Diversification is good. . . to a point. When McDonalds started selling salads in addition to hamburgers, it was a good thing. When Ralph Lauren decided to bring his tailored, sophisticated fashion sense to home decor, it was a wonderful thing.
But socks from top rating note-taking app Evernote? And not just any socks – but $85 for 5 pairs of wildly colored socks?
The Evernote Marketplace went online last month, but they only just sent me the email so forgive my late reply. At first, I thought it was a good idea. The email says: “Evernote’s goal is to make you better at everything, from your day’s tasks to your life’s work.”
I’m up with that. And since I’m a productivity addict, I clicked expecting to see all kinds of gadgets that will help me get my life organized. After all, that’s what Evernote is all about, right? The app is designed to help you collect and categorize all the bits of digital flotsam and jetsam that you might need one day. So, the Evernote Marketplace should carry physical objects that will help me do the same thing.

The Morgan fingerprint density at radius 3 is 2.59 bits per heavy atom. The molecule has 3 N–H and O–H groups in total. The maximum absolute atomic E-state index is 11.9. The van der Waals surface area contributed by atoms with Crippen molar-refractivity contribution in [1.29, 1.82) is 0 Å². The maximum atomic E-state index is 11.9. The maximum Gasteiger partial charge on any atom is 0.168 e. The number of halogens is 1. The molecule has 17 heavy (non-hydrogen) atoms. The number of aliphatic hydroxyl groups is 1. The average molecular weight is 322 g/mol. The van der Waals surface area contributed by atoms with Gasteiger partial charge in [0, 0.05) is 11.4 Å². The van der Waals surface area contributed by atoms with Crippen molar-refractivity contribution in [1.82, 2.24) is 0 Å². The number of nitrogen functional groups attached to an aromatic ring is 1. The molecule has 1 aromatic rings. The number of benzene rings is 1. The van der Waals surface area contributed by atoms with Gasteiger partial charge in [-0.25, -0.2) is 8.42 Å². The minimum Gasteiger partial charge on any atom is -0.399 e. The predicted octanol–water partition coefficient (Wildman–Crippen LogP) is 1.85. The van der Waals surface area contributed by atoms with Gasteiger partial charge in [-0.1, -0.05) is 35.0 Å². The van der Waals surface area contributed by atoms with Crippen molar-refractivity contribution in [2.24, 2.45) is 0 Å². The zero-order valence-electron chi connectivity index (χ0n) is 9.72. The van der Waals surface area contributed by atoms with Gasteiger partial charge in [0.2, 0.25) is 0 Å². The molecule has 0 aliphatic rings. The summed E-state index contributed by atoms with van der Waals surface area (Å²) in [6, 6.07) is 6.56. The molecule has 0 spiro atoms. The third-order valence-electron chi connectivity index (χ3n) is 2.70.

I didn’t expect socks. And I sure didn’t expect $85 pink and purple socks for men. The store does also carry pricy notebooks and sweaters for your iPad. There’s also a $180 minimalist backpack and a $500 scanner. Apparently, a better life doesn’t come cheap.
It’s tough being just an app company, so I understand the need to branch out. To keep the lights on you have to sell a lot of $5 Pro plan upgrades. But the profit from 1 sock sale will keep the phones working for at least another week. But when a company diversifies, it has to make sense and the Evernote Marketplace doesn’t make any sense to me.
According to Evernote’s FAQ, the Marketplace was created as an alternative revenue stream to selling ads.
Our goal is be an ever-innovating, globally-inspired, benefit-obsessed company for the next 100 years. This requires a singular focus on making the absolute best and smartest products possible. That’s why our business is so simple to understand. We sell things that make your Evernote experience even richer. We don’t show ads, mine your data or do anything that might diminish your confidence in our company. Forever.
Really, when did advertising become such a dirty word.
What do you think? Good idea or crazy idea? And truthfully, would you buy those socks?